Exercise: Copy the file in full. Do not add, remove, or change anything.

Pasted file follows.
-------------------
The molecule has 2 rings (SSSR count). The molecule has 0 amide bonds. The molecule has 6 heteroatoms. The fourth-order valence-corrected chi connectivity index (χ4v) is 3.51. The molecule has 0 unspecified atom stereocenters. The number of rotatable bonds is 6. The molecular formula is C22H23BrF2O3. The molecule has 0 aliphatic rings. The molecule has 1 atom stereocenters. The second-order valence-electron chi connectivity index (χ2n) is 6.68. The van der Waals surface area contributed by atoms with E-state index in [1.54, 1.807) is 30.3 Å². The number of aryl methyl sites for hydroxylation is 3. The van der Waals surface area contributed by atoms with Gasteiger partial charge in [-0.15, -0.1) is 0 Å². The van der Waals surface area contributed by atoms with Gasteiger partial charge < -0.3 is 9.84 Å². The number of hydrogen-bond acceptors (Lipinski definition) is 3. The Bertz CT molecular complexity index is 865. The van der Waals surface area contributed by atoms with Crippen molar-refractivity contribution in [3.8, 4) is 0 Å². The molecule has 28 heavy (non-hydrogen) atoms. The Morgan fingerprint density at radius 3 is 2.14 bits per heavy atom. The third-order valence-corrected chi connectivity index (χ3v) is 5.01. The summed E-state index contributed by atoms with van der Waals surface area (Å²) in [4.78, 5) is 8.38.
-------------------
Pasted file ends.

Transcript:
The molecule has 2 rings (SSSR count). The molecule has 0 amide bonds. The molecule has 6 heteroatoms. The fourth-order valence-corrected chi connectivity index (χ4v) is 3.51. The molecule has 0 unspecified atom stereocenters. The number of rotatable bonds is 6. The molecular formula is C22H23BrF2O3. The molecule has 0 aliphatic rings. The molecule has 1 atom stereocenters. The second-order valence-electron chi connectivity index (χ2n) is 6.68. The van der Waals surface area contributed by atoms with E-state index in [1.54, 1.807) is 30.3 Å². The number of aryl methyl sites for hydroxylation is 3. The van der Waals surface area contributed by atoms with Gasteiger partial charge in [-0.15, -0.1) is 0 Å². The van der Waals surface area contributed by atoms with Gasteiger partial charge < -0.3 is 9.84 Å². The number of hydrogen-bond acceptors (Lipinski definition) is 3. The Bertz CT molecular complexity index is 865. The van der Waals surface area contributed by atoms with Crippen molar-refractivity contribution in [3.8, 4) is 0 Å². The molecule has 28 heavy (non-hydrogen) atoms. The Morgan fingerprint density at radius 3 is 2.14 bits per heavy atom. The third-order valence-corrected chi connectivity index (χ3v) is 5.01. The summed E-state index contributed by atoms with van der Waals surface area (Å²) in [4.78, 5) is 8.38.